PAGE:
“Would you ever fight in the ring?” At the end of my first Muay Thai session, body flush with adrenaline and exhilaration, this question from one of the more experienced members of the gym I was visiting shocked me so thoroughly that for a moment I forgot to breathe. I’ve loved martial arts since I was a kid. I see material use in knowing not only how to defend yourself, but the inherent power that comes with knowing that you can throw a skronnggg jab should a situation also call for you to initiate. Thus, when it was presented to me that I could be a good candidate for a real life Muay Thai fight, I stumbled past my trepidation and immediately became a member of the gym.
Muay Thai is an ancient and revered martial art. Sometimes known as the “Art of Eight Limbs” because it utilizes 8 points of body contact as weapons for combat, it has a long history that is deeply intertwined with Thailand’s sense of self. Because of this, training became one of the most expansive gateways I had into Thai culture. Every person in Chiang Mai that would listen knew that I was training for a Muay Thai fight, and every person that I told had something special to offer me toward that journey. Thai language classes equipped me with essential vocabulary for getting around Chiang Mai and reaching the farms in the surrounding province, but my coaches taught me the idioms, jokes, and slights exchanged between fighters and their coaches. When Kru Donut asked me during one of the breaks from language class to talk about the Thai we learned in the gym, we devised a plan to study Muay Thai language at least once a week. P’Mun, a beloved comrade from Food Not Bombs CNX, regaled to me, with useful translation assistance from P’Ize, the story of Buakaw Banchamek, one of Thailand’s most beloved and famous Muay Thai champions. Their telling of his story connected Muay Thai to the struggle of the Thai working class. Even at the gym, we often strayed away from discussions on clinching and swept toward joyful cultural exchange. One morning I showed up early enough for my coach to teach me how to participate in the Thai lottery (most popular on the 1st and 16th of each month), which lead to an animated conversation on Thai superstitions. I’d never laughed harder than when Coach Athit and Coach Teresa told me about how stressed coaches can get after placing huge bets on their favorite fighters.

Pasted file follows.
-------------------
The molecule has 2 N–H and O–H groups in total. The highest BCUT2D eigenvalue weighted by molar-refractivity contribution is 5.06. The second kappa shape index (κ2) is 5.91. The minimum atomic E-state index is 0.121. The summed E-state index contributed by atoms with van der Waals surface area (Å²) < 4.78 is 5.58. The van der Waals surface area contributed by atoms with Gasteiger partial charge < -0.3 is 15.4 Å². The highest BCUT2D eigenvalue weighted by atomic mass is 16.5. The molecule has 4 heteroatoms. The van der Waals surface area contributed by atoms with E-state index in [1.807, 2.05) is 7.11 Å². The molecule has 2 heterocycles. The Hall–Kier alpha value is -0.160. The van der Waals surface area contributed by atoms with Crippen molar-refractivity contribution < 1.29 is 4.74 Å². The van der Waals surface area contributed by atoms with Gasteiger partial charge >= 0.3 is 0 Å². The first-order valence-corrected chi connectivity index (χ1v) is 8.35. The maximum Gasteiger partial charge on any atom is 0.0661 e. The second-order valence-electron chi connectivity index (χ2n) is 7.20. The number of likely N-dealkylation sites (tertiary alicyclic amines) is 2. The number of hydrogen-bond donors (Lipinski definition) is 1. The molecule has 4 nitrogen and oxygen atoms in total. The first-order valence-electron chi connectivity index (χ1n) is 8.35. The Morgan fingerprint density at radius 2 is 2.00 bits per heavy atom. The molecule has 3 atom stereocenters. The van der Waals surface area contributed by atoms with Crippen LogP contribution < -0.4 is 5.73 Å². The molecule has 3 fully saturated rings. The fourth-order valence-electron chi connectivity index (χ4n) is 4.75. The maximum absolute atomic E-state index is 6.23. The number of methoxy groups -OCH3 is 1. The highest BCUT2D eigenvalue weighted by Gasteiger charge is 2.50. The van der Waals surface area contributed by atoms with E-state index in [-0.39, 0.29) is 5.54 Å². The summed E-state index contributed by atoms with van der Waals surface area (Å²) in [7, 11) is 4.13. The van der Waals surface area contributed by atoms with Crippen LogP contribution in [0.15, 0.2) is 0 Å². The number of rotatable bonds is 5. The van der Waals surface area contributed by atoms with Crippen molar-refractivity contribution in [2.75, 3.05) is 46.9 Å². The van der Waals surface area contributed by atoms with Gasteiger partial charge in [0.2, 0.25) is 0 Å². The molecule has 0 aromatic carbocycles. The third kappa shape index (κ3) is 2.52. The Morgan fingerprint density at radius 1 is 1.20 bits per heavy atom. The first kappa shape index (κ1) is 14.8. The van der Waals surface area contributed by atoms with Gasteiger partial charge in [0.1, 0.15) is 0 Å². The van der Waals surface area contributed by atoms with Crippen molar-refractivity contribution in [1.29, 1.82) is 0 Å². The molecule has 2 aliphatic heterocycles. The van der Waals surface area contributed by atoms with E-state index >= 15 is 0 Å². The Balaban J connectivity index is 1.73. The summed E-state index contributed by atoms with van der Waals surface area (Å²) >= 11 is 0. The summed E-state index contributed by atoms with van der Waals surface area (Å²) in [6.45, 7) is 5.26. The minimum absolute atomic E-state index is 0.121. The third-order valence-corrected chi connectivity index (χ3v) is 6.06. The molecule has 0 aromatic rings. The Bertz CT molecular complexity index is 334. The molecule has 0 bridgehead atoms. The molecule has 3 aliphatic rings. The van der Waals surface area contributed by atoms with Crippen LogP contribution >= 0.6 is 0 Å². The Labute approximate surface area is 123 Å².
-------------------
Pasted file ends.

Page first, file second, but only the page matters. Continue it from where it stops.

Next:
Between training to earn my own fight, I went to other fights and other gyms, watched fights on YouTube, and researched some of Thailand’s best champions –all towards the goal of getting in the ring. I started going to bed earlier to have more energy for my morning run, during which I would pass the same Thai grandfather who always cheered me on. Everything I could do to supplement my stamina, confidence, and agility, also bolstered my investment in the lives and stories of the people around me. The grandfather who cheered me on represented a cultural exchange and investment that colored my time in Chiang Mai with joy. My life revolved around training and my training revolved around Thai culture.
From the beginning, training to fight Muay Thai was about how I could practice reverence for someone else’s culture and learn pathways toward meaningful exchange. From learning the WaiKru to sparring with Thai friends, Muay Thai presented an opportunity for me to engage Thailand and Thai people in a way that said, “I am so excited to learn from you and grow alongside you.”